Research highlight

Modified Mycobacterium offers new TB vaccine platform

Nature Medicine

September 5, 2011

A modified Mycobacterium smegmatis bacterial strain expressing a secretion system encoded by genes from Mycobacterium tuberculosis (Mtb), the bacterium that causes tuberculosis, has a potent ability to protect mice from infection with Mtb. The findings, published online this week in Nature Medicine, may yield useful new tools for development of a candidate vaccine against Mtb. The locus for the esx-3 gene cluster is essential for Mtb survival, but not for M. smegmatis. William Jacobs, Jr. and colleagues show that the Mtb esx-3 genes can replace the similar genes in M. smegmatis, inducing propagation of protective CD4+ T immune cells in mice injected with the hybrid (or new strain of) M. smegmatis. The CD4+ T cell-dependent immunity against subsequent exposure to Mtb was as good as or better than that induced by BCG, the only vaccine against Mtb in current use. The authors note that further studies are needed to elucidate the mechanisms by which replacement of the esx-3 locus in M. smegmatis generates a vaccine strain capable of inducing robust clearance of Mtb in the mice.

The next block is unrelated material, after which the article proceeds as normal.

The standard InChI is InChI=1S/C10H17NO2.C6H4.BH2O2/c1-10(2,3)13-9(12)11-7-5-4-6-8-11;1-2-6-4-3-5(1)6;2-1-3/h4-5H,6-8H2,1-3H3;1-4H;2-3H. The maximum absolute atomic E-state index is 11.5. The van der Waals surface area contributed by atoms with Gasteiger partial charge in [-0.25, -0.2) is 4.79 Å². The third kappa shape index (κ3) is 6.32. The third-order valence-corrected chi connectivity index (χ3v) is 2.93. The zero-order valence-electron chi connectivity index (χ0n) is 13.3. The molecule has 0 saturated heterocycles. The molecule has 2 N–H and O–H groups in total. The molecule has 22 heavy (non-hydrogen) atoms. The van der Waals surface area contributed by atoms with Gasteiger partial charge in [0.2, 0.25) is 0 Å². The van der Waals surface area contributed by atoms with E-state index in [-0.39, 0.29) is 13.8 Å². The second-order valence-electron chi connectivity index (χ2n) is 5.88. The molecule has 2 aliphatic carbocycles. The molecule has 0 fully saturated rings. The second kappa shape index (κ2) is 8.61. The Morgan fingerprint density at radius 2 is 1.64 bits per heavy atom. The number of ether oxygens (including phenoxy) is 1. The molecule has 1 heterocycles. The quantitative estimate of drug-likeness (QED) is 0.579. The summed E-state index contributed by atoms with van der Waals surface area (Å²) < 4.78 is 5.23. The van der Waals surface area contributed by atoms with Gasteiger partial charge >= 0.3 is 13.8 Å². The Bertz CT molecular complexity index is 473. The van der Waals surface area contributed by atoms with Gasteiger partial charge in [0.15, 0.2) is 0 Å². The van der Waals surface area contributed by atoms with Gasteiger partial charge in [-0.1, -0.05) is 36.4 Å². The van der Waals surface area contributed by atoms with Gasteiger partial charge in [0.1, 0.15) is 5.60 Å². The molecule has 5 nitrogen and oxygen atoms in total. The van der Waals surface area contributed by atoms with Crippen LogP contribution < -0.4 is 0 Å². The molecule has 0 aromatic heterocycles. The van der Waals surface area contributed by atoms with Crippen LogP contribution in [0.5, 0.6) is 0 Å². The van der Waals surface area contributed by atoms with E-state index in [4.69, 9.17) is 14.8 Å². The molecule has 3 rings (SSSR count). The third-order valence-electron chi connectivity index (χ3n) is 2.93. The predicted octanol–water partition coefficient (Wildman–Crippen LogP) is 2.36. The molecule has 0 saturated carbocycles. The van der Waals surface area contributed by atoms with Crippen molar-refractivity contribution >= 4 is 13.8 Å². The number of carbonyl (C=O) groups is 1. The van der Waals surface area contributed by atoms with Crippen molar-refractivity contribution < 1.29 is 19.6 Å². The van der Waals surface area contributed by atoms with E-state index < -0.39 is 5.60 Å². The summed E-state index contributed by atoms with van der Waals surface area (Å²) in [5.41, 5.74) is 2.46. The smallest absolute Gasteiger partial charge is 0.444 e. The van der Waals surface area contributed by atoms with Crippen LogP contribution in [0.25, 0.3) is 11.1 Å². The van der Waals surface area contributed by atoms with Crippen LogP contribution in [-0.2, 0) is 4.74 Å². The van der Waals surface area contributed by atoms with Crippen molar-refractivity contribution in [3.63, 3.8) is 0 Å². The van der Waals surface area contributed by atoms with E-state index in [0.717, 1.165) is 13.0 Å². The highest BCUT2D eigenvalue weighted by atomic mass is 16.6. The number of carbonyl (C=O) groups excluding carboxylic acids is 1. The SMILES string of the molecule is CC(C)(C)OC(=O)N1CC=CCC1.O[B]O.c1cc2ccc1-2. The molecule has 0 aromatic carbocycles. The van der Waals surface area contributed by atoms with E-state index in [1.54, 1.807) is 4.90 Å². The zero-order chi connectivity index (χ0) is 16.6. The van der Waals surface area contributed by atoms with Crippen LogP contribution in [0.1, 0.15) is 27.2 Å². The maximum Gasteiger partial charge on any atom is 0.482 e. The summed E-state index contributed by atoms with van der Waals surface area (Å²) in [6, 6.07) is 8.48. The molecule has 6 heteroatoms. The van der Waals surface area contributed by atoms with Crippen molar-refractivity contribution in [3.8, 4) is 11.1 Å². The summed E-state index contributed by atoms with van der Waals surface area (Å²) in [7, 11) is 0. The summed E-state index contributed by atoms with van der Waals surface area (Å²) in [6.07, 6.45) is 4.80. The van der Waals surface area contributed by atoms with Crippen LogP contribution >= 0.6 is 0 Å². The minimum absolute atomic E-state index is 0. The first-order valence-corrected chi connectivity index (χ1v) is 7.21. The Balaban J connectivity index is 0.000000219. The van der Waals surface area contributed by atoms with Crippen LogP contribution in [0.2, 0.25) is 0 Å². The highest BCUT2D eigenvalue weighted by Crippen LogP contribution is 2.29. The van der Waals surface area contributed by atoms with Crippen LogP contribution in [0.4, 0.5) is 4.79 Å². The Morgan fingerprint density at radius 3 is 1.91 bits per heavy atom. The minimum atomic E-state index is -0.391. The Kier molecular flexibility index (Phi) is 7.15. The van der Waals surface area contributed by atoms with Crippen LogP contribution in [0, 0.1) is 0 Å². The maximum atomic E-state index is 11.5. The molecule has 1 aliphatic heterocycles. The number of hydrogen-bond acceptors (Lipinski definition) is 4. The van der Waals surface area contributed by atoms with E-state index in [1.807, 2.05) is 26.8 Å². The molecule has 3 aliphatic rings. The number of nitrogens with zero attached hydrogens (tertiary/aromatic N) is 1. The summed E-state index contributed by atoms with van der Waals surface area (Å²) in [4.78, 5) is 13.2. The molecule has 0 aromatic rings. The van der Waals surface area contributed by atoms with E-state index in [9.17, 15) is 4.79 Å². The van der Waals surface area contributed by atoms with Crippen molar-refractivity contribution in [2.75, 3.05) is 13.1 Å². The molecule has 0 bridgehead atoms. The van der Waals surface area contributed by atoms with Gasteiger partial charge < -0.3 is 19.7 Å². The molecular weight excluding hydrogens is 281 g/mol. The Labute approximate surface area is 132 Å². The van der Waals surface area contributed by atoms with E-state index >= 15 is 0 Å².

doi: 10.1038/nm.2420

Return to research highlights

PrivacyMark System